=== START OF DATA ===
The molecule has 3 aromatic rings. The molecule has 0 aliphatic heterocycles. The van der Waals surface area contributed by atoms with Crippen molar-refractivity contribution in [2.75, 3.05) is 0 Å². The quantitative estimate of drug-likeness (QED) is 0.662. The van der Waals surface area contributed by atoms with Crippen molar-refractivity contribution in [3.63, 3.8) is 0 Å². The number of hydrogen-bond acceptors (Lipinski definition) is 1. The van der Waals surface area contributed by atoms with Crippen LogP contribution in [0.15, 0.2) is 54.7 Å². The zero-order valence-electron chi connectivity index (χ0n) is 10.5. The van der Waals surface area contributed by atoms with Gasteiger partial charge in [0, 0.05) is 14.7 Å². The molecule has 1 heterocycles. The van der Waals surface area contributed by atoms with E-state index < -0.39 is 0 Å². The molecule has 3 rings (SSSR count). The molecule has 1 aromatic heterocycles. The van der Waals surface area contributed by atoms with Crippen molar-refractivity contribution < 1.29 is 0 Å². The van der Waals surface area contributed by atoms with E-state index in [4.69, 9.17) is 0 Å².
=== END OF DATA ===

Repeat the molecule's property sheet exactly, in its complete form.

The molecule has 3 aromatic rings. The molecule has 0 aliphatic heterocycles. The van der Waals surface area contributed by atoms with Crippen molar-refractivity contribution in [2.75, 3.05) is 0 Å². The quantitative estimate of drug-likeness (QED) is 0.662. The van der Waals surface area contributed by atoms with Crippen molar-refractivity contribution in [3.63, 3.8) is 0 Å². The number of hydrogen-bond acceptors (Lipinski definition) is 1. The van der Waals surface area contributed by atoms with Crippen LogP contribution in [0.15, 0.2) is 54.7 Å². The zero-order valence-electron chi connectivity index (χ0n) is 10.5. The van der Waals surface area contributed by atoms with Gasteiger partial charge in [0, 0.05) is 14.7 Å². The molecule has 1 heterocycles. The van der Waals surface area contributed by atoms with E-state index < -0.39 is 0 Å². The molecule has 3 rings (SSSR count). The molecule has 1 aromatic heterocycles. The van der Waals surface area contributed by atoms with Crippen molar-refractivity contribution < 1.29 is 0 Å². The van der Waals surface area contributed by atoms with E-state index in [4.69, 9.17) is 0 Å².